Oddly, the panicky generation is extremely likely to buy houses sight unseen, with 86% willing to make a purchase without touring the premises, while only 51% of baby boomers would tolerate the new selling process.
Like with most questionable trends, social media can be blamed for the sky-high participation in the remote purchasing practice.
Real estate agents have taken to TikTok to shill properties via virtual tours, and it’s been a game changer for regular and luxury home sales.
“What’s interesting is that in the luxury market and with a lot of people worrying about a recession, the videos I’m seeing do really well in terms of engagement are the more ‘humble’ properties,” one realtor remarked.
“Instead of the flashiness, people like homes where you can see the human element as opposed to those houses that people say feel like doctor’s offices.”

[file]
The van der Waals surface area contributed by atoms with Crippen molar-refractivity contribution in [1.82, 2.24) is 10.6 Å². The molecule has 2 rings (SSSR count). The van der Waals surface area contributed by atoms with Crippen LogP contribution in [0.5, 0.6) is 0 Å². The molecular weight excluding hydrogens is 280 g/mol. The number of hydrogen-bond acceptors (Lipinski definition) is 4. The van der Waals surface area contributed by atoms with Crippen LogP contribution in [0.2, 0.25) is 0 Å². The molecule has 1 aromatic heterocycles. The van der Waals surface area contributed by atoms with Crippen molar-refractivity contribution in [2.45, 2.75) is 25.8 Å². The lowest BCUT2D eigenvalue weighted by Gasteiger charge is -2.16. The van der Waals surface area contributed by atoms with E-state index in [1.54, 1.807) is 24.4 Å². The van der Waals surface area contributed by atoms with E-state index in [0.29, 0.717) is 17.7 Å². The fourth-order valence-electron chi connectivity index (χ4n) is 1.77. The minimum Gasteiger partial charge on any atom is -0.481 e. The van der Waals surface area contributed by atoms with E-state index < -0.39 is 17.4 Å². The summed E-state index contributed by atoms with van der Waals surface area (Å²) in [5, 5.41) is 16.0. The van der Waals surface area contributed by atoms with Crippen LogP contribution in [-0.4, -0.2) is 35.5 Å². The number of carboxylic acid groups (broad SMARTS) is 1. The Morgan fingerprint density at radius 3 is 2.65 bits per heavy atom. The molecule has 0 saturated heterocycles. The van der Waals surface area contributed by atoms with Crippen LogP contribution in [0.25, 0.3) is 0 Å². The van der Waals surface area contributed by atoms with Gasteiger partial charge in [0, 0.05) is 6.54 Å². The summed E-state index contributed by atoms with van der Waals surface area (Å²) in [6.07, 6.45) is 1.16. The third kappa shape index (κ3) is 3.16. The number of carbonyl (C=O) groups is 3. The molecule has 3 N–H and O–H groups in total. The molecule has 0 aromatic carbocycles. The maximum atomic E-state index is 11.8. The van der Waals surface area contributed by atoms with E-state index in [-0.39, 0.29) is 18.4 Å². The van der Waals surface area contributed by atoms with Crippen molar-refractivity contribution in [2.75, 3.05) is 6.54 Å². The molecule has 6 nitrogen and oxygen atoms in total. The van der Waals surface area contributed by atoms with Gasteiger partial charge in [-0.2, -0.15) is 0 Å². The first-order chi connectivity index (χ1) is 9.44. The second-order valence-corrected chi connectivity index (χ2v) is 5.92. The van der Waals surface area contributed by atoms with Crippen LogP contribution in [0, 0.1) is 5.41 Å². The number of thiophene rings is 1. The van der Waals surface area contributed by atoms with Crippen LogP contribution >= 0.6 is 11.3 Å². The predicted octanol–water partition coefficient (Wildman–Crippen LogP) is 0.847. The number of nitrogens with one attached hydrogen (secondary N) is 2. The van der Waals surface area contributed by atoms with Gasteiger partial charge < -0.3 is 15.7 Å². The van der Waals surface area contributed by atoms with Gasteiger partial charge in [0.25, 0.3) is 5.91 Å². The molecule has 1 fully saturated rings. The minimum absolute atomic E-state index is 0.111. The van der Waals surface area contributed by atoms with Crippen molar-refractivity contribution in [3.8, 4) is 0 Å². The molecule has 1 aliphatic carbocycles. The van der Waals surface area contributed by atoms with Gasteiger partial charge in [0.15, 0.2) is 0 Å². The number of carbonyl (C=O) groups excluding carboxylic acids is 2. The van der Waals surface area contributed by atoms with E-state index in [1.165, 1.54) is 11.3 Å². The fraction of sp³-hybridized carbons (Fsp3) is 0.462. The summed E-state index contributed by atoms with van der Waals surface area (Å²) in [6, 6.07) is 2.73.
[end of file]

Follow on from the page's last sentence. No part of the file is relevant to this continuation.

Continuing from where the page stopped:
The hashtag #realestate had 21.6 billion views on TikTok, while #housetour and #property tallied up 10.1 and 3 billion searches on the platform respectively.
However, debt amongst millennials seems to be their barrier to entry in the housing market.
Eighty percent of the generation has non-mortgage debt, with 46% owing over 10K, while almost 20% are $50K or higher in the hole.
That number’s likely a result of increased credit card spending habits amongst younger adults. The combined rate of millennial and Gen-Z consumer is up to 30% as per American Express’s earnings report on Saturday.
“Millennial and Gen-Z customers continue to be the largest drivers of our growth, representing over 60% of proprietary consumer card acquisitions in the quarter,” said CEO Stephen Squeri.
Though Gen-X’s card purchases were up to 37%, probably because a quarter of them are subsidizing their grown up child’s two-bedroom walk-up apartments, Squeri is more interested in the young adults.
“The reality is the lifetime value of these cardholders is going to be significantly more than the lifetime value of acquiring a baby boomer or acquiring a Gen Xer right now,” he admitted. “That’s very attractive.”
Credit card debt will surely catapult as 70% of Gen-Z and millennials plan to engage in the in the Great Resignation this year.
The U.S. Bureau of Labor Statistics reported that 4.2 million workers jumped ship in November of 2022, the 18 month in a row that employers were hit with escalating resignations.